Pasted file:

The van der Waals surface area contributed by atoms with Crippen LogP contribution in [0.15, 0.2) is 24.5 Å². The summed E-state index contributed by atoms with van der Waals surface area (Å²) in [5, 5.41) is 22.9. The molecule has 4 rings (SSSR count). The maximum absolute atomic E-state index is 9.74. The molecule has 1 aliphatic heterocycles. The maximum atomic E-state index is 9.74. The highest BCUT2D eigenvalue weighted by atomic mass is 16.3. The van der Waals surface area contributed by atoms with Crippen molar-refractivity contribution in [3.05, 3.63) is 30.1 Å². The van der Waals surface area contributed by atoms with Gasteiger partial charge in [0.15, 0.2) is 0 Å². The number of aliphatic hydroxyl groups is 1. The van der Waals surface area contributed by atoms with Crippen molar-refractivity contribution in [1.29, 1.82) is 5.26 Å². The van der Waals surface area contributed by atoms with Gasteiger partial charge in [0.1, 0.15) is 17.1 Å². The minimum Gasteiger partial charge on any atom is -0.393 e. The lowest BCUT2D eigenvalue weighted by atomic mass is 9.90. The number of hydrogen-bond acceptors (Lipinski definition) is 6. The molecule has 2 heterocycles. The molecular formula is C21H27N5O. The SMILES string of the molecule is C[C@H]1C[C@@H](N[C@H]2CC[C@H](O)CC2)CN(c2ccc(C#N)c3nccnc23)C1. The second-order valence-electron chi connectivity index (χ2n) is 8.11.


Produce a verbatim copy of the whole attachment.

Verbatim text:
The van der Waals surface area contributed by atoms with Crippen LogP contribution in [0.15, 0.2) is 24.5 Å². The summed E-state index contributed by atoms with van der Waals surface area (Å²) in [5, 5.41) is 22.9. The molecule has 4 rings (SSSR count). The maximum absolute atomic E-state index is 9.74. The molecule has 1 aliphatic heterocycles. The maximum atomic E-state index is 9.74. The highest BCUT2D eigenvalue weighted by atomic mass is 16.3. The van der Waals surface area contributed by atoms with Crippen molar-refractivity contribution in [3.05, 3.63) is 30.1 Å². The van der Waals surface area contributed by atoms with Gasteiger partial charge in [0.15, 0.2) is 0 Å². The number of aliphatic hydroxyl groups is 1. The van der Waals surface area contributed by atoms with Crippen molar-refractivity contribution in [1.29, 1.82) is 5.26 Å². The van der Waals surface area contributed by atoms with Gasteiger partial charge in [0.1, 0.15) is 17.1 Å². The minimum Gasteiger partial charge on any atom is -0.393 e. The lowest BCUT2D eigenvalue weighted by atomic mass is 9.90. The number of hydrogen-bond acceptors (Lipinski definition) is 6. The molecule has 2 heterocycles. The molecular formula is C21H27N5O. The SMILES string of the molecule is C[C@H]1C[C@@H](N[C@H]2CC[C@H](O)CC2)CN(c2ccc(C#N)c3nccnc23)C1. The second-order valence-electron chi connectivity index (χ2n) is 8.11.